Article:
Stitch length
Length of a stitch. The length will depend on your fabric, project, and the purpose. For clothing construction, 2.5 mm is a good starting point. When you are working with thicker fabrics or 3 mm is a good starting point. For topstitching a longer stitch length of 3 mm / 3,5 mm often looks better. Always do a little test to see if you like how it looks.
Tailor’s tacks

Loose hand sewed stitches to transfer pattern markings on to the fabric.
Tailor’s ham or dressmaker’s ham
A firm cushion for pressing. It’s used to shape collars, sleeves, darts, and curves.
Thread Tension
Thread tension on a sewing machine is controlled in two spots:

  • Top – Where the top thread travels through the tension discs, they are at the top of your sewing machine.
  • Bottom – In the bobbin case.

The top tension can be easily adjusted, often with a dial on the sewing machine. This needs to be adjusted for buttonholes and for thicker and thinner fabrics.
The bottom tension can also be adjusted, by turning the small screw on your bobbin case…but this is rarely done or necessary if you are working with regular all-purpose sewing threads. But if you are using thicker or thinner threads in your bobbin, you need to adjust your bobbin tension. And sometimes after a few years of use, the screw on your bobbin tightens or loosens itself.
I find it a good test to load a bobbin into the case as normal and let it dangle from the thread, it should only slide down slowly, bit by bit as you tug and shake the thread. If it slides down on its own, without you shaking it, it probably too loose, and if it won’t budge it’s probably too tight.
Many of us are told never to touch the screw on the bobbin, but if it needs adjusting…it needs adjusting. I find it helpful to think of the screw as a clock and only turn 10 or 15 minutes at a time. And a good way to remember which way to turn, lefty loosy and righty tighty.
The French word toile can refer to canvas or linen but is often used to describe a test garment or muslin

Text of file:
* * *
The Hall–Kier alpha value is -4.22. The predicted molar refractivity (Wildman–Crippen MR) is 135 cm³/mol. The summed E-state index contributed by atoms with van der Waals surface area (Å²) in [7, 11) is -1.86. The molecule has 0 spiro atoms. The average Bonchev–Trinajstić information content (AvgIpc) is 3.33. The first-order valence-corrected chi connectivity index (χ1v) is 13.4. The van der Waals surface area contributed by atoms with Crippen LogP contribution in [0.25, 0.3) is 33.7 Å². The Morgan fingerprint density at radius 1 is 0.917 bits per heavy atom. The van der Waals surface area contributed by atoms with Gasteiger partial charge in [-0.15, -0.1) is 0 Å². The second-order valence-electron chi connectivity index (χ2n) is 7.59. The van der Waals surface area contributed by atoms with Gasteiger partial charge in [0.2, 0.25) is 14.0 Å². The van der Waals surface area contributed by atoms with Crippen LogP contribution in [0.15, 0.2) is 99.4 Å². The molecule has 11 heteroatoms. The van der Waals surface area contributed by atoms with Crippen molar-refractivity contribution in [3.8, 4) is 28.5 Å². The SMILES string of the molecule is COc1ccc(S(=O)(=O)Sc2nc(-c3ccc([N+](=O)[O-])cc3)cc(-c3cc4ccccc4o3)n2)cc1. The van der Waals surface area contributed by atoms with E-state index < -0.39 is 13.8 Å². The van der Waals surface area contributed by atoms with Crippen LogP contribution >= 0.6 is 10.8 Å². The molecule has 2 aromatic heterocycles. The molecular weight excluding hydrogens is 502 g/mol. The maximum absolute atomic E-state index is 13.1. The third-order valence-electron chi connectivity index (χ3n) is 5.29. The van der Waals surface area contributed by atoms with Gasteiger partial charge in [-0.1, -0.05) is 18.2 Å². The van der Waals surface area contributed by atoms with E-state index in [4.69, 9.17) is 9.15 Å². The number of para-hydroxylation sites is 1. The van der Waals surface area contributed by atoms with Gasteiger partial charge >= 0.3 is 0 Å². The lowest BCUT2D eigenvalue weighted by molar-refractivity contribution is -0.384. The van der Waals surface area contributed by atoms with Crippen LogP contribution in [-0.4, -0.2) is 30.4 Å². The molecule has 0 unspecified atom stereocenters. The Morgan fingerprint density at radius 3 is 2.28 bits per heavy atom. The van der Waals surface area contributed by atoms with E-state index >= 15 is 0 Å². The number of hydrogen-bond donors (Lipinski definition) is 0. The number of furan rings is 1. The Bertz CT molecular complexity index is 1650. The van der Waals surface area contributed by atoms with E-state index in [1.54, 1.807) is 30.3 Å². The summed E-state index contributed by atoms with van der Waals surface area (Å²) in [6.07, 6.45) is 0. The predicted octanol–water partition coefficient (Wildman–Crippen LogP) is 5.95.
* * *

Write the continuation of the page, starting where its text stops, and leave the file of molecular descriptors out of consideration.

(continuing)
topstitching is a line of stitches on the outside of a garment. Topstitching can be used for different purposes:

  • Decorative, like on back pockets on jeans.
  • Added strength.
  • Help to flatten a seam, like an inseam on jeans.
  • Secure facings, pockets

Cut a seam allowance to a narrower width. This will eliminate bulk and help with curved seams.
Twin Needle / Double Needle
Twin needles feature two needles and it sews two rows of parallel stitches simultaneously. They can be used to do topstitching on seams or to hem T-shirts.
Under stitch
Helps to keep facings (lining or bias binding) in place and prevent them from peeping out on the outside of your garment. Press seam allowance towards the facing. Stitch both seam allowances and the facing close to the seam line on the facing. Press your facing to the inside.
Underlining an extra layer of fabric cut as a duplicate of a section in a garment. When the garment is sewn, there two pieces are treated as one. Underlining is used with sheer fabrics adding an opaque backing. It can also serve as a backing for an unstable fabric.
Woven Fabric

Woven fabrics are made by weaving together many threads. There are lengthwise threads (warp) and crosswise threads (weft). The most basic weave is a plain weave; where each weft thread travels through the warp threads by going over one, then under the next, and so on. Then on the next pass, it will repeat the same pattern but alternate threads, producing a checkered surface.
Woven don’t stretch unless they are used on the bias or an elastic is woven into the fabric, like elastane.
Walking Foot
A presser for that helps feed multiple layers of fabric through your sewing machine more evenly. A walking foot is often used by quilters because it helps to evenly transport the layers trough the sewing machine.
Warp / Weft
Warp is the lengthwise thread in a woven fabric and weft are the crosswise threads in a woven fabric.
So, the warp is parallel to the selvage and goes up and down. The weft is woven through the warp and goes from left to right. Weft…left 😉
Wrong side
The back of the fabric and usually the inside of the garment. If it’s hard to see which side is the right or wrong side of your fabric, use pins or chalk to mark the fabric.
If you have trouble seeing the backside of your knit fabric, remember that the raw edges tend to curl towards the right side of the fabric.
Zigzag stitch
Z-shaped stitch that can be used on knits, stretch fabrics, to sew buttonholes and as a finish for raw edges.
Zipper Foot
When attaching any zipper, you need to sew close to the edge of the zipper teeth and a zipper foot will help you do just that. A zipper foot can be snapped onto the left or right of the sewing foot ankle, as needed